Review – Jack, The Budget Buster (“Jack, the Giant Slayer”)

Plagued by problems since 2009 (and at a reported cost of 189 million,) this fantasy for adults, directed by Bryan Singer, hopes to be another winner in the recent string of fairy tales movies come to life, and by the looks of this one, it certainly tried the hardest.

We have the requisite good-looking hero, farm-boy Jack (Nicholas Hoult) and his woes of late: his uncle has sent him to town to sell the family horse (nope, no cow here) where he meets the gorgeous Princess Isabelle (Eleanor Tomlinson) he has left the confines of the castle for what she really craves… adventure!

Jack runs into a nutty monk who has stolen evil magic beans from the King’s powerful and wicked adviser, Lord Roderick (Stanley Tucci, having fun here) that he gives Jack for his horse. Faster than you can say “plot point”, the beans spout a ginormous beanstalk that yanks the Princess up into the sky and to the land of the Giants. Big ones, too. And a whole lotta them!

Eager to prove his love for Isabelle (yes, they fell in love…who knew?) and desperate to prove his worth to her daddy, the King (Ian McShane), he joins the rescue team in scaling the stalk. Leading the expedition is Elmont (Ewan McGregor, sporting a crazy hairdo), the King’s head of the guards, and some assorted soldiers who will get naturally killed off in time.

The land of the Giants waaaaay up in the sky is immense and ruled by a two-headed nasty named Fallon (Bill Nighy–through CGI motion capture). Once Jack rescues Isabelle and Elmont from certain death by, you guessed it, slaying a Giant, things go badly. It seems that a magical crown (that can control all Giants), has been stolen by Roderick, and he plans on using it to usurp the throne and rule the Earth by having the Giants do his bidding!

Can Jack and friends get down from the Giant’s world in time to warn the King? Will the Giants carry out their nefarious plan? Will Jack and the Princess hook up at the end? Gee, what do you think?

Beset by many writers that continually re-wrote the script and changed the storyline, this is NOT the kid-friendly film it started out to be. It has a huge body count, an impressive amount of head-chewing/biting off, and more than enough violence to give this film a hard PG-13 rating. The story drags until we reach the Giant’s land, which is visually impressive with all the CGI work, but the real action finally comes at the close of the third act when the Giants attack the King’s castle. The cast looks like they were into the story, and yes, visually the cinematography (by Newton Thomas Sigel) is outstanding, but the slow tempo and pace needed to be picked up on the whole. Again, a weak script and “too many cooks spoiling the soup” damaged what could have been a terrific eye-candy, fun-family movie.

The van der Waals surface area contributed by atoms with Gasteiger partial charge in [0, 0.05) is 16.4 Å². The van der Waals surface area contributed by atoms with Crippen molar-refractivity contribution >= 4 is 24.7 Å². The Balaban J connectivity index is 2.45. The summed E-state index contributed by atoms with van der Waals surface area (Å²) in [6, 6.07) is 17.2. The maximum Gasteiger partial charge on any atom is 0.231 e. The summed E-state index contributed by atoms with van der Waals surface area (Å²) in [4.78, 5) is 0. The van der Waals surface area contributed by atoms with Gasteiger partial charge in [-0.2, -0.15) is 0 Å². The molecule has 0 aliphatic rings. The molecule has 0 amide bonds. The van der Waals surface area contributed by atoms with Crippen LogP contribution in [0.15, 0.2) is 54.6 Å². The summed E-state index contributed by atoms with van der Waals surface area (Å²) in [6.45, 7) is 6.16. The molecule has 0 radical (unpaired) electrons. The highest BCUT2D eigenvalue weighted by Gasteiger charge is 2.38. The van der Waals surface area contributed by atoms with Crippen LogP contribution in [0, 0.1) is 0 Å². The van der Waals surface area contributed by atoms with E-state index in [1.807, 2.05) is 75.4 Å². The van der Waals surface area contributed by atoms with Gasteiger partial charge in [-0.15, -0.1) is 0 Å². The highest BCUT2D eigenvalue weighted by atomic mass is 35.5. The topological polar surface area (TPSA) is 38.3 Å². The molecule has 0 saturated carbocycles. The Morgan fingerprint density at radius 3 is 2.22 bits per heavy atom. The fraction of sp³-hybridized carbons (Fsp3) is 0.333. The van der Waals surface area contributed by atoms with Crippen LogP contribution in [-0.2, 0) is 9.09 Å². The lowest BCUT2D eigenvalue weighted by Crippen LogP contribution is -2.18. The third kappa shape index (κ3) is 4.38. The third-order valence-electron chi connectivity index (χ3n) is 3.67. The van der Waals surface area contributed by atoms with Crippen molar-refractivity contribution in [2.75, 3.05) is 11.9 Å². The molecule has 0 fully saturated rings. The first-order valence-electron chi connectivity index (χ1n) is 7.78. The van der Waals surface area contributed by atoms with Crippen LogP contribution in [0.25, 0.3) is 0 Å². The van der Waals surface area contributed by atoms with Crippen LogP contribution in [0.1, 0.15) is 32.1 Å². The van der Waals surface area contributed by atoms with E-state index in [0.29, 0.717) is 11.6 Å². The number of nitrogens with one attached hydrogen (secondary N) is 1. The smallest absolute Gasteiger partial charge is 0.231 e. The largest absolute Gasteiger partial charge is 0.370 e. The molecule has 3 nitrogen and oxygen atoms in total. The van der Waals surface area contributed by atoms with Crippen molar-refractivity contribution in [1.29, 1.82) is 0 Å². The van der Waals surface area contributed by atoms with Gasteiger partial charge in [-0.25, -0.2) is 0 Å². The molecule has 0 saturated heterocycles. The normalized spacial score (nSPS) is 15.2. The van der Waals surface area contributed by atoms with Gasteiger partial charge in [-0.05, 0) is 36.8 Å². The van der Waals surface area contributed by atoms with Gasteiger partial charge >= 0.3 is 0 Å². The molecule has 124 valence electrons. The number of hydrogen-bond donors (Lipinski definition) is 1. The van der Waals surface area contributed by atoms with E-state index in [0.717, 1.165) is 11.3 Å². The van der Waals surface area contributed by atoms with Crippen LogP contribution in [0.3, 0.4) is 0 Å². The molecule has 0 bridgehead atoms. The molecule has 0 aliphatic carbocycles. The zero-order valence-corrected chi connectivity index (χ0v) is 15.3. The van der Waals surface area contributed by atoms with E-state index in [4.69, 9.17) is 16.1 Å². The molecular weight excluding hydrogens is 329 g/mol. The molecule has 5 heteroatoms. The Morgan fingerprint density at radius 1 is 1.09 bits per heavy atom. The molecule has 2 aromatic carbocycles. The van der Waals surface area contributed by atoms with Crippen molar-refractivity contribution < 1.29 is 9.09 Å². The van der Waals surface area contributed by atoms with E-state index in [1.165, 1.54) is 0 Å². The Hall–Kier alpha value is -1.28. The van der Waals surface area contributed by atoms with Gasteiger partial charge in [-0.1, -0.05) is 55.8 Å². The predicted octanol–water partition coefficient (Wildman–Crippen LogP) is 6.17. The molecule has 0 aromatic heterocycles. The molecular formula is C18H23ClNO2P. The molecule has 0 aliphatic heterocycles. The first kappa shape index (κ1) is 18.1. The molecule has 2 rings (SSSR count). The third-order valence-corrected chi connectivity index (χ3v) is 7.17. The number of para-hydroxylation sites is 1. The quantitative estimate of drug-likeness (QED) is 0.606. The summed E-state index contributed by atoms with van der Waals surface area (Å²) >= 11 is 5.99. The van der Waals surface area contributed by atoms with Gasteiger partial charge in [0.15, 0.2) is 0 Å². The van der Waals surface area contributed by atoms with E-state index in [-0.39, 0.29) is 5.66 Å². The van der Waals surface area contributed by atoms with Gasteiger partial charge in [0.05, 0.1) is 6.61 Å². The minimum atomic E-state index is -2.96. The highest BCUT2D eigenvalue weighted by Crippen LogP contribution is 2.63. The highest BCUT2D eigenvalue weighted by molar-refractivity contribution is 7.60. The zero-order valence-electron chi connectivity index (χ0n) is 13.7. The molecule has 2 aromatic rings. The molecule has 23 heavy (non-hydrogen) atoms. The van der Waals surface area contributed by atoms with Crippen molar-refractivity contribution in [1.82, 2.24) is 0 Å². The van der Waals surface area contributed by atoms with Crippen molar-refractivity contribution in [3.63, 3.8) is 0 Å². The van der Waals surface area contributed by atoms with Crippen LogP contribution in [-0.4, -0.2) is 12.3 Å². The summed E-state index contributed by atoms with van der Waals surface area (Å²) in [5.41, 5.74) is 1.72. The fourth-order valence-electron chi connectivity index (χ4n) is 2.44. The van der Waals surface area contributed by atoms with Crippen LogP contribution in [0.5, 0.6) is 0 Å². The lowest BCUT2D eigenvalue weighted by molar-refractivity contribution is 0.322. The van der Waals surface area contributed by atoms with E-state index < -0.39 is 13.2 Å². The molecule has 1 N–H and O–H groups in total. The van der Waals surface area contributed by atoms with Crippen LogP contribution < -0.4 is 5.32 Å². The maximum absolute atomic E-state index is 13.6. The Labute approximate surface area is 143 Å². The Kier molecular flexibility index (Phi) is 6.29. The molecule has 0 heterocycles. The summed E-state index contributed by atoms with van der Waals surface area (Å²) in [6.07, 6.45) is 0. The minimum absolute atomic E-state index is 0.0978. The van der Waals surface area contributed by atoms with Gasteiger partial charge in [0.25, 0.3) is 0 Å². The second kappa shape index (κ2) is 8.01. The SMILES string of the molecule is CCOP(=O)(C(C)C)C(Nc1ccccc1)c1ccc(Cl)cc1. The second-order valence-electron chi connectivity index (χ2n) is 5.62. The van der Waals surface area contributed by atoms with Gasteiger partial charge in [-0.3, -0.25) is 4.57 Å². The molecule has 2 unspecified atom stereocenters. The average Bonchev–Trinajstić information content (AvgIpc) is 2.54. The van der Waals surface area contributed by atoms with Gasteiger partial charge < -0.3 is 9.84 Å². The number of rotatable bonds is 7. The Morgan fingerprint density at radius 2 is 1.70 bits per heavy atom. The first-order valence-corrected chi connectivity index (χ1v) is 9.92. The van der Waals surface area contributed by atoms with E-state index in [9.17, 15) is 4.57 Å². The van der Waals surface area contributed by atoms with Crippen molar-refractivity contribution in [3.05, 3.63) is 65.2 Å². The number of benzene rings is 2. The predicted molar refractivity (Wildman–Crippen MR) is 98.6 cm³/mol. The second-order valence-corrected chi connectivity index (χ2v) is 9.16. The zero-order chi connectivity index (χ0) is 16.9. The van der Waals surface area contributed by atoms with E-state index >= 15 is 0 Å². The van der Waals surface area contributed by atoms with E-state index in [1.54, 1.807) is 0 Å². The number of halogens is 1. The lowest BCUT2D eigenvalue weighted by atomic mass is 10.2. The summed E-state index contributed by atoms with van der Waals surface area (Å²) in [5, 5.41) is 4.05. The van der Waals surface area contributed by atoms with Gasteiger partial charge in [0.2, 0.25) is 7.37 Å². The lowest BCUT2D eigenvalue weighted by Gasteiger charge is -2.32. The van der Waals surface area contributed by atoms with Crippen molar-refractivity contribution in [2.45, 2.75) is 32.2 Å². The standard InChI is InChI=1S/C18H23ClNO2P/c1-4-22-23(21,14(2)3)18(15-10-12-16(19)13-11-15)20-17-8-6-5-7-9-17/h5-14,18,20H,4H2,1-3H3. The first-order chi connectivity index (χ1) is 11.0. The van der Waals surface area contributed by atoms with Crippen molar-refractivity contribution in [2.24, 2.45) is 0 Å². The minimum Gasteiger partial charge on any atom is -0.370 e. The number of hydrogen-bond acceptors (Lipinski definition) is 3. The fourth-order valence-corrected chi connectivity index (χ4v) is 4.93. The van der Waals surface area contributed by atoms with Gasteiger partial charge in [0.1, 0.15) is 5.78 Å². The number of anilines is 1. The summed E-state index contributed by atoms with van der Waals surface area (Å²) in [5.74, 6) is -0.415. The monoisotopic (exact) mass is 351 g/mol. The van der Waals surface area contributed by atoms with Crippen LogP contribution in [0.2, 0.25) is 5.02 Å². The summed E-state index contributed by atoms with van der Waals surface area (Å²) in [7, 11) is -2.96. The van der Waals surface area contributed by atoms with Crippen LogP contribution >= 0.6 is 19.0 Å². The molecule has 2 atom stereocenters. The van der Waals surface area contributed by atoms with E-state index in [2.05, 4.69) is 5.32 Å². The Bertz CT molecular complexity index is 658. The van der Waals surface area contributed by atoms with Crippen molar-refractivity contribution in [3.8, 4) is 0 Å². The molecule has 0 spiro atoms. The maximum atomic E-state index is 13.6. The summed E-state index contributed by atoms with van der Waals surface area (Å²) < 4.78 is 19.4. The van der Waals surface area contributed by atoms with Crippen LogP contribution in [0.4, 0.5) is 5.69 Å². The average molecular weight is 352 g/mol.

JACK THE GIANT KILLER (1962)

Kerwin Mathews, the good looking guy who practically made his career in stop-motion animated movies like “The Three World’s of Gulliver” and “The 7th Voyage of Sinbad”, made a bizarre fantasy film in 1962 about a man named Jack who saves a princess from a giant and an evil sorcerer.

Made in Italy, it’s lavishly shot, with costumes that scream FASHION and cinematography in glorious Technicolor! The plot here is cartoon-y and silly and obviously made for children in mind.
Princess Elaine (Judi Meredith) is abducted from the royal palace by the giant of a crazed sorcerer named Pendragon (Torin Thatcher, really hamming it up). Brave, brave, brave, Jack (Mathews) rescues the princess and slays the giant in the process, which irks Pendragon to no end.

The King is so grateful that he instructs Jack to protect Elaine as she is sent to a convent (??!!) across the sea for protection. But Pendragon re-captures her again and she’s wisked away to his evil island fortress. That just gives Jack an excuse to rescue her again and face perilous stop-motion clay animated villains like two-headed giants, and a dumb-looking dragon. And Jack does all this with some help: a tiny leprechaun trapped in a small whiskey flask!

It’s childish with wild, bold colors and ridiculous dialogue, and so silly that this movie has even been re-cut into a dubbed “musical” ! Factoid: The stop-motion clay animators even went so far as to steal their techniques from stop-motion master Ray Harryhausen, whom they where apprenticed with, for their own visual effects. Rent it, it’s laughable!

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